Egyptian Mau

Egyptian Maus are a small-medium sized short-haired cat breed. Along with the Bahraini Dilmun Cat, they are one of the few naturally spotted breeds of domesticated cat. The spots of the Mau occur on both the coat and their skin underneath. The spotted Mau is an ancient breed from natural stock; its look has not changed significantly as is evidenced by artwork over 3,000 years old. Unlike other spotted cats such as the Ocicat or Bengal cat, the Egyptian Mau is a natural breed.[citation needed] Other breeds are created from domestic breed outcross or, in the case of the Bengal cat, domestic outcrosses with wildcats. The Mau is significantly smaller than these other breeds. The breed conformation is described by The Cornell Book of Cats as a balance between the compactness of a Burmese and the slim elegance of a Siamese. Its medium-length body is muscular, with the hind legs longer than the front, giving the Mau the appearance of standing on tiptoes when upright.[1] The Egyptian Mau is the fastest of the domestic cats,[2] with its longer hind legs, and unique flap of skin extending from the flank to the back knee, providing for greater agility and length of stride. Maus have been clocked running over 36 mph (58 km/h).[2] Maus often possess very musical voices. They are known to chirp, chortle and emit other distinctly unusual vocalizations when stimulated.[3] The back legs of Maus are longer than the front legs, and frequently land on their back feet when taking a leap, making them appear rather haughty and kangaroo-like. Eye colour changes from green to turquoise according to mood, and amazingly, so do facial expressions. Extremely intelligent cat. An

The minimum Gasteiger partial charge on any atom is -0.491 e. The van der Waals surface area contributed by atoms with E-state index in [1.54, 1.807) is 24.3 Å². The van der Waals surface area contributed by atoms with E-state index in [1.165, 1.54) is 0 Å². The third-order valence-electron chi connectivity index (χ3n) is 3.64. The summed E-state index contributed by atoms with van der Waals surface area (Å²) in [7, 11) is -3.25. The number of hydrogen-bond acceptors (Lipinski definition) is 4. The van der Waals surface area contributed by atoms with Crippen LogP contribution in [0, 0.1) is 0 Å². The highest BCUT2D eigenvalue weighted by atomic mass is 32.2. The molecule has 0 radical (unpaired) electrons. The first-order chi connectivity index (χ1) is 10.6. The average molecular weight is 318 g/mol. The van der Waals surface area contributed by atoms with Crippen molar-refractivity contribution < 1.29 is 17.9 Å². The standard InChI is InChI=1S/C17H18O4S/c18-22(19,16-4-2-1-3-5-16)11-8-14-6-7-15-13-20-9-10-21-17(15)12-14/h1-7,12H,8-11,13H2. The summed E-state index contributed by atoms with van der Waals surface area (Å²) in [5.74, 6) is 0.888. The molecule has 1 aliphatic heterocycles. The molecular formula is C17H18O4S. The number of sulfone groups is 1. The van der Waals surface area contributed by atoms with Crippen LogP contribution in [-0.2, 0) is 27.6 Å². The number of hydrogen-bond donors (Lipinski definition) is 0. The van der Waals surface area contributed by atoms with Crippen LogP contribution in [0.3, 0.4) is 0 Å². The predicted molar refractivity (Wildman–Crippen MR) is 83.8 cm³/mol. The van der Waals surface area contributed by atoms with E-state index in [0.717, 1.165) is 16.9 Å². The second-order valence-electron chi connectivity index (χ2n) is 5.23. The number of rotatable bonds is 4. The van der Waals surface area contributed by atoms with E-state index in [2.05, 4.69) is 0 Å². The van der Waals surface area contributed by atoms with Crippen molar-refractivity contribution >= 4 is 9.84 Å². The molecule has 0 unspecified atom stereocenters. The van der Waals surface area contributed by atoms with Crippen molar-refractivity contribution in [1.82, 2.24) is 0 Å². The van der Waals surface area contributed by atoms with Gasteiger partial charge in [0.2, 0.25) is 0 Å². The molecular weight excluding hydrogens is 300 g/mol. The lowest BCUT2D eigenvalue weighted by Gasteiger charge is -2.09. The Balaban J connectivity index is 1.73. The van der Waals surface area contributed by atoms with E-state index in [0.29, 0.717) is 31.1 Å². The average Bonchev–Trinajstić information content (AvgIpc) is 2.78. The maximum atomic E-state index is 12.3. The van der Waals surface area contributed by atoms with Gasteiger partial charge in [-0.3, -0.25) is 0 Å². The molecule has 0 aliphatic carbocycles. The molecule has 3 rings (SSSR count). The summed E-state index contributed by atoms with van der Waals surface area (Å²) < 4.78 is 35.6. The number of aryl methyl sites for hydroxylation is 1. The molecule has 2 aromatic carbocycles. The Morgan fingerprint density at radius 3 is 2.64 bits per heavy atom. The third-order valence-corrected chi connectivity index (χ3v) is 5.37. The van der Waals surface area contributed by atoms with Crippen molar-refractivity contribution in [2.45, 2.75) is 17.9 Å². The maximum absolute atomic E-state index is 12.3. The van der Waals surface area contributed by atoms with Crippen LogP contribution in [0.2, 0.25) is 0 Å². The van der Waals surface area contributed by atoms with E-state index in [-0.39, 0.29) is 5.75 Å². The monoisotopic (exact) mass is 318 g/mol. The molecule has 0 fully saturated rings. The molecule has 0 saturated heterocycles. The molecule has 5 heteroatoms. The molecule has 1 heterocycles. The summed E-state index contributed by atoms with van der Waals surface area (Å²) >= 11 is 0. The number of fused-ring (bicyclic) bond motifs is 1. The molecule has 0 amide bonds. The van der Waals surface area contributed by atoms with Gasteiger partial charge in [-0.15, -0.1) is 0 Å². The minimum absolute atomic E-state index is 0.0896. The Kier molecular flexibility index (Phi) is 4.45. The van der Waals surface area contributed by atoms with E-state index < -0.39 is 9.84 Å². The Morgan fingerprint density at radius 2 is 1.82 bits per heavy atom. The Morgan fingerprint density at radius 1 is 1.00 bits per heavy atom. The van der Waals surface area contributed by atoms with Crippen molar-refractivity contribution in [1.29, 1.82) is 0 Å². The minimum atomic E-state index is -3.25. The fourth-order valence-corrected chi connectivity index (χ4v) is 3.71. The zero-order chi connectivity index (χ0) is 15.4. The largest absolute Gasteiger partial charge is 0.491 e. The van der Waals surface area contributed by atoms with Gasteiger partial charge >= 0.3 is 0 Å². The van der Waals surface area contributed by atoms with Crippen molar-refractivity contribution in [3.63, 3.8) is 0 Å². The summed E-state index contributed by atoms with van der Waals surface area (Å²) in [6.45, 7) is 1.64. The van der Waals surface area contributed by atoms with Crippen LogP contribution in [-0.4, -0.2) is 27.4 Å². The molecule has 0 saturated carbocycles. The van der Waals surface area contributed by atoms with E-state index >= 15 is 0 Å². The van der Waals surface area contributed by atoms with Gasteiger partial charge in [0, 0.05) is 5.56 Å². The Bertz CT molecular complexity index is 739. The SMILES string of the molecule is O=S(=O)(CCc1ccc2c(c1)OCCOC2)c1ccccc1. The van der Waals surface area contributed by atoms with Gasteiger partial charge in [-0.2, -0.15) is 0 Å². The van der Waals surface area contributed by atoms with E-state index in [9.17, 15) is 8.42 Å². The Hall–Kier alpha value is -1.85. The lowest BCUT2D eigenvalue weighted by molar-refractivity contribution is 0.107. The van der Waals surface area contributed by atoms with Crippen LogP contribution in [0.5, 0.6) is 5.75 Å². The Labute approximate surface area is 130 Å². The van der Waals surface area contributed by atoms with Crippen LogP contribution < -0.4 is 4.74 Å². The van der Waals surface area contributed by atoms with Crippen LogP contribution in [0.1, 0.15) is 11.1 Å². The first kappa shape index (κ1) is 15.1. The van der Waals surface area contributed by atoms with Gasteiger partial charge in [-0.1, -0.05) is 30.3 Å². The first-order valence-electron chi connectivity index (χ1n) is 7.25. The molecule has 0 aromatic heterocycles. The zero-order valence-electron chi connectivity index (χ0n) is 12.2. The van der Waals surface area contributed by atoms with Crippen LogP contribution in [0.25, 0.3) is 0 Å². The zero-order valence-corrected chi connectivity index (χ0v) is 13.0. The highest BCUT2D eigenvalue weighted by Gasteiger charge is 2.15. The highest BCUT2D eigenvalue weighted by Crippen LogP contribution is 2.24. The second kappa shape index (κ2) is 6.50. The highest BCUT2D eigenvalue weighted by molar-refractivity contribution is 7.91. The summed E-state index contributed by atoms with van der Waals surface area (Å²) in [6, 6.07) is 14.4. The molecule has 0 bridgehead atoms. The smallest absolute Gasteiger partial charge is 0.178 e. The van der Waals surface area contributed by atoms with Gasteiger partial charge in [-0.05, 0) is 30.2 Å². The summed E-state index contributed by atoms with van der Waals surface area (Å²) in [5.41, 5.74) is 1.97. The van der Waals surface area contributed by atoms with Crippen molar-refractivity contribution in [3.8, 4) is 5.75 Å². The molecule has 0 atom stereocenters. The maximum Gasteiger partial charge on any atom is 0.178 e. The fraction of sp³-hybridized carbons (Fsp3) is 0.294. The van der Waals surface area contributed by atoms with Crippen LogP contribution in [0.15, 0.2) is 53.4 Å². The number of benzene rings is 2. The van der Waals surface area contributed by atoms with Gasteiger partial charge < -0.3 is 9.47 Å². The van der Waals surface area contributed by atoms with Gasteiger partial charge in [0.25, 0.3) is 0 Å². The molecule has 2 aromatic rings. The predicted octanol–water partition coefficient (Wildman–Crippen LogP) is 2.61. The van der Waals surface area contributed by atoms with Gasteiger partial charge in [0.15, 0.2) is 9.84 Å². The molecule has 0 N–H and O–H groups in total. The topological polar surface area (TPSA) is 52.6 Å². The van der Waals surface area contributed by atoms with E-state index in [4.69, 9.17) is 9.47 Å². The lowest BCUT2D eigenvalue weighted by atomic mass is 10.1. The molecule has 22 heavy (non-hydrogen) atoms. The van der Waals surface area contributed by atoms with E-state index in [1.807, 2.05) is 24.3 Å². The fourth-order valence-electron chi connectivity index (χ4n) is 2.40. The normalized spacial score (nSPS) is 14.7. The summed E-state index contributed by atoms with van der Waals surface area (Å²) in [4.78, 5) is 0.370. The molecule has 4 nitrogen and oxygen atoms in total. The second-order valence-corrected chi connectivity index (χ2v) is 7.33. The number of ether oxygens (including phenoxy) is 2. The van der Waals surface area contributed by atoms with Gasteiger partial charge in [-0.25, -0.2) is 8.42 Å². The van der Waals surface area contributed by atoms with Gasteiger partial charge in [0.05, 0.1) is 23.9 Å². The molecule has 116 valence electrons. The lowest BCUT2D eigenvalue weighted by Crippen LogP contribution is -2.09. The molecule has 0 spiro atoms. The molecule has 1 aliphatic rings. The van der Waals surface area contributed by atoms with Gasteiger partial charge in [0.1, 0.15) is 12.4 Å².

ther behavior, quite common in happy Maus, has been described as "wiggle-tail." The cat, male or female, wiggles and twitches its tail, and appears to be marking territory, also known as spraying, but it is not actually releasing urine. Even veteran Mau owners are known to check after a joyous Mau does this little dance. The exact origin of the Egyptian Mau is not recorded and therefore cannot be known for certain.[5] The Egyptian Mau is often said to be descended from African wild cats,[6] and its ancestor is depicted essentially unchanged in wall paintings of Ancient Egypt. The breed name itself references the Middle Egyptian word mw (literally, cat). In Ancient Egypt, Maus were used for hunting due to their bird-like voices. They were small enough not to carry away the prey for themselves and were able to alert hunters to the location of the prey without scaring off other animals of prey. The modern Mau is said to have originated in 1952, in Italy, when exiled Russian Princess Natalie Troubetskaya met the cat of the Egyptian Ambassador to Italy.[6] She convinced him to obtain several cats from Egypt for her, and she began to breed them. From her the Mau has been described as having a "troubled" look, with their round eyes and open expression. The Mau achieved championship status in some organizations in 1968. There were attempts by British breeders to create Maus from cross-breeds of Abyssinians, Siamese and tabbies, however these did not resemble the true Maus. This mix became the basis for the Ocicat. Egyptian Maus will either have a 'scarab beetle' or 'M' marking on their foreheads,[5] those with the latter tend to be from the United States.[7]